The first article I wrote for this magazine, Red Rocks Views, was in 2017 about Mt. Lindo, The Cross on the Mountain.  Since then, I uncovered more about the history of George Olinger, the man most responsible for what ultimately led to the cross being built.  I also found the man who actually built the cross!  And since we have so many new residents in our area, I thought this would be a great opportunity for an update.

The Mt. Lindo Cross is the iconic fixture located in the southern foothills of Denver visible every night across the city and out onto the eastern plains.  But newcomers usually don’t know it has a name, or the story behind it, or that it’s the tallest lighted cross in the country!  And most don’t know the most unique cemetery you can imagine exists right behind it!

This special landmark wouldn’t even be here if undertakers John Olinger (1851-1901) and his wife Emma (1861-1932) hadn’t moved to Denver in 1890 from Santa Fe.  They arrived with their 8-year-old son, George, and started their own mortuary at Platte & 15th Street.  This began the Olinger funeral business empire.

George Olinger

When John passed away in 1901, their only son, George, became his mother’s business partner.  George had already quit school at 15 at Denver’s North High to help run the business.  The next couple decades saw great expansion for Olinger Mortuaries, but George also began developing residential subdivisions, like the 160-acre summer home community in Jefferson County’s Parmalee Gulch, not far from Willow Springs.  He purchased it in 1919 and was responsible for the early development of the area.  Promotors of the community named it Indian Hills.  His first filing for those 160 acres was recorded in Jefferson County in 1923.  By 1925, the fifth filing had a clubhouse and golf course.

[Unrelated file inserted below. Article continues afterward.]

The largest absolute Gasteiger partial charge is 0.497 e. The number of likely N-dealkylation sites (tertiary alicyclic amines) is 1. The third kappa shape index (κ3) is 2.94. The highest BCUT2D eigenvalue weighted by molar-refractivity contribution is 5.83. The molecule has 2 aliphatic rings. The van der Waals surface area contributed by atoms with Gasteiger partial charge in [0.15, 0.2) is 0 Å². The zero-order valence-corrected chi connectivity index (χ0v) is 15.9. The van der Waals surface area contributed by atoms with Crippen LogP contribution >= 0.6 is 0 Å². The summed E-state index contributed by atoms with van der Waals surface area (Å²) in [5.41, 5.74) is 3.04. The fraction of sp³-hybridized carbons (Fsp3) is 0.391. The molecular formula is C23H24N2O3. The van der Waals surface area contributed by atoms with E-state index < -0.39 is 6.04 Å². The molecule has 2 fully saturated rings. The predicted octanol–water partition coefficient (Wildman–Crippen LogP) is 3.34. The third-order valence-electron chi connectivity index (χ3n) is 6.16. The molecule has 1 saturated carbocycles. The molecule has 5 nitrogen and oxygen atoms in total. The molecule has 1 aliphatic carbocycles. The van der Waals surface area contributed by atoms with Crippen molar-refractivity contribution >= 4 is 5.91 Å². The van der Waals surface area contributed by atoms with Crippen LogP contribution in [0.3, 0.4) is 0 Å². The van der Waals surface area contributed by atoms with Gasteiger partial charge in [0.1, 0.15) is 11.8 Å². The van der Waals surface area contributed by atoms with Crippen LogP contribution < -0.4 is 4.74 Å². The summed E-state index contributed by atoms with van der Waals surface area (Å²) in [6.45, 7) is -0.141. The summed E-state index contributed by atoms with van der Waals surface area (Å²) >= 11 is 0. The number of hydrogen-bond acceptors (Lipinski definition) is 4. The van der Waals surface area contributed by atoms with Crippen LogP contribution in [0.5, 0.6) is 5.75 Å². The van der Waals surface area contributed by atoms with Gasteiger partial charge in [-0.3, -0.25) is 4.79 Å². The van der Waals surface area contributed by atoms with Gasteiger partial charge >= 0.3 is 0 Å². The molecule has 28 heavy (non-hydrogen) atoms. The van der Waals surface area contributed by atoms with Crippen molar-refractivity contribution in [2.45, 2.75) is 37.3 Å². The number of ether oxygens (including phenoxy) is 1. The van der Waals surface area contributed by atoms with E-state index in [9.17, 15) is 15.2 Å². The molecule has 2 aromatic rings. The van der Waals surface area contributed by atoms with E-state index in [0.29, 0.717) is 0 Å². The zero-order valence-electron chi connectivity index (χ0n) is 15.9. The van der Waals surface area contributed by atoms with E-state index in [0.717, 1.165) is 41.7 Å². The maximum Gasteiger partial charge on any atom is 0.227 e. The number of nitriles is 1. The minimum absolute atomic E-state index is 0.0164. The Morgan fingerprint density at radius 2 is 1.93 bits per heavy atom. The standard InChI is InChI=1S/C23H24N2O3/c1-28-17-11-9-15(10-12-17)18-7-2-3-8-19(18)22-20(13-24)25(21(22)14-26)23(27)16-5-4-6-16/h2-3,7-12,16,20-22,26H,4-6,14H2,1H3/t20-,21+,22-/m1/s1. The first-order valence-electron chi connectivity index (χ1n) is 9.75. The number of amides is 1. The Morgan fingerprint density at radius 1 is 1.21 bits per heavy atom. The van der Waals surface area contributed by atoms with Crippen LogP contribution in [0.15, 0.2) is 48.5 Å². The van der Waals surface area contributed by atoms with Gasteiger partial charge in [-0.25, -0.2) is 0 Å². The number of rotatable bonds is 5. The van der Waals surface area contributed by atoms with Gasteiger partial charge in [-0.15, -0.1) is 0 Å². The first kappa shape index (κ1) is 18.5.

George also purchased mountain land for residential development about a mile southeast of Indian Hills.  Native Americans originally used this peak as a watch point and signal station.  George named it Monte Lindo, which was Spanish for beautiful mountain.  It eventually became known as Mount Lindo.

By 1944, George was in partnership with the husband of his daughter, Gwendolyn.  She married Francis S. Van Derbur.  By the 1950’s, Olinger Mortuaries was doing half of all burials in Denver.

The 880 acres at Mt. Lindo, however, was never that successful.  So, George sold the property to Francis.  Soon after that in 1954 George passed away at age 72.

Gwendolyn and Francis continued what her father started by acquiring other mortuary properties around Denver.  But keep your eye on the middle initials as this story goes on!  The father of Francis S. Van Derbur is Francis C. Van Derbur.  The father, Francis C., always thought Mt. Lindo was beautiful.  He told the younger Francis that he would like to be entombed on the mountain with his spot marked by a cross.

Mausoleum of the Cross

The younger Van Derbur, Gwendolyn’s husband, contracted to build the mausoleum in 1963.  The cross went up at the same time and he more than kept his promise to his dad by ordering that this cross be large enough to be visible to his mother, Pearl, from her Denver home.  He wanted her always to be able to see where her husband was buried.  Francis named the mausoleum “Mausoleum of the Cross”.  And when his father passed away in 1964, his body was entombed there.

The 393 foot tall Mt. Lindo cross was first lit on Easter night of 1964.  The arms of that cross span 254 feet across the side of the mountain.  It sits 7,660 feet above sea level and can easily be seen from 80 miles away to the east.  How could anyone back then know this would become a navigational marker for those traveling to Denver at night from the eastern Colorado plains.  There’s even an epitaph on a marker in the cemetery located behind that cross: “Oh look…there’s Denver”.

Building that cross was no easy task.  Get the details and meet the man who took on the job in Part 2 of “Mt. Lindo, The Cross on the Mountain.”

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